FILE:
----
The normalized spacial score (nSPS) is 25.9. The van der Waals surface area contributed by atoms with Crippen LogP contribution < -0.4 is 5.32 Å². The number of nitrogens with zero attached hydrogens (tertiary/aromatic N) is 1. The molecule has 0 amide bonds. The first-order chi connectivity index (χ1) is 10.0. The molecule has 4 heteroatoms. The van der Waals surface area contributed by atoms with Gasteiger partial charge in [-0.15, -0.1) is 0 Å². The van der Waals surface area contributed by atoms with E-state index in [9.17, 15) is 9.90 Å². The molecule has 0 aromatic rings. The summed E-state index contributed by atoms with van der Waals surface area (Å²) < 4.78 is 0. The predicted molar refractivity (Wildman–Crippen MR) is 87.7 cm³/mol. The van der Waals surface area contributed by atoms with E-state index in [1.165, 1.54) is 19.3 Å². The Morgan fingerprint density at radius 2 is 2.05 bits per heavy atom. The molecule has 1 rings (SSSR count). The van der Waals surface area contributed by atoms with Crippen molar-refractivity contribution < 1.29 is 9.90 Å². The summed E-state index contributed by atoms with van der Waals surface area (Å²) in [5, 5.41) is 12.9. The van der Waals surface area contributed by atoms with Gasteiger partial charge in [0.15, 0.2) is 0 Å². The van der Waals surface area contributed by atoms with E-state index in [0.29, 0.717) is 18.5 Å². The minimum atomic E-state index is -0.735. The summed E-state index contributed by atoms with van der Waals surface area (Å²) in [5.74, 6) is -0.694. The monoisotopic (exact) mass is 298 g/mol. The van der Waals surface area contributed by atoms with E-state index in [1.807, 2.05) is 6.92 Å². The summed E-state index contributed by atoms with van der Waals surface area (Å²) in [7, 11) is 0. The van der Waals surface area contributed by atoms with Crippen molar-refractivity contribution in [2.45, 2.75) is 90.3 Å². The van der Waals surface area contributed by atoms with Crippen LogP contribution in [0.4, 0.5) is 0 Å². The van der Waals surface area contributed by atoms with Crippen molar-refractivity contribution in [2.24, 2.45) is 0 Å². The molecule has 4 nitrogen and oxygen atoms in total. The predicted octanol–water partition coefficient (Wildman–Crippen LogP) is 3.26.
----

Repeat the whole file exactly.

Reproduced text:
The normalized spacial score (nSPS) is 25.9. The van der Waals surface area contributed by atoms with Crippen LogP contribution < -0.4 is 5.32 Å². The number of nitrogens with zero attached hydrogens (tertiary/aromatic N) is 1. The molecule has 0 amide bonds. The first-order chi connectivity index (χ1) is 10.0. The molecule has 4 heteroatoms. The van der Waals surface area contributed by atoms with Gasteiger partial charge in [-0.15, -0.1) is 0 Å². The van der Waals surface area contributed by atoms with E-state index in [9.17, 15) is 9.90 Å². The molecule has 0 aromatic rings. The summed E-state index contributed by atoms with van der Waals surface area (Å²) < 4.78 is 0. The predicted molar refractivity (Wildman–Crippen MR) is 87.7 cm³/mol. The van der Waals surface area contributed by atoms with E-state index in [1.165, 1.54) is 19.3 Å². The Morgan fingerprint density at radius 2 is 2.05 bits per heavy atom. The molecule has 1 rings (SSSR count). The van der Waals surface area contributed by atoms with Crippen molar-refractivity contribution < 1.29 is 9.90 Å². The summed E-state index contributed by atoms with van der Waals surface area (Å²) in [5, 5.41) is 12.9. The van der Waals surface area contributed by atoms with Gasteiger partial charge in [0.15, 0.2) is 0 Å². The van der Waals surface area contributed by atoms with E-state index in [0.29, 0.717) is 18.5 Å². The minimum atomic E-state index is -0.735. The summed E-state index contributed by atoms with van der Waals surface area (Å²) in [5.74, 6) is -0.694. The monoisotopic (exact) mass is 298 g/mol. The van der Waals surface area contributed by atoms with E-state index in [1.807, 2.05) is 6.92 Å². The summed E-state index contributed by atoms with van der Waals surface area (Å²) in [7, 11) is 0. The van der Waals surface area contributed by atoms with Crippen molar-refractivity contribution in [2.45, 2.75) is 90.3 Å². The van der Waals surface area contributed by atoms with Crippen LogP contribution in [0.4, 0.5) is 0 Å². The van der Waals surface area contributed by atoms with Crippen molar-refractivity contribution in [2.24, 2.45) is 0 Å². The molecule has 4 nitrogen and oxygen atoms in total. The predicted octanol–water partition coefficient (Wildman–Crippen LogP) is 3.26.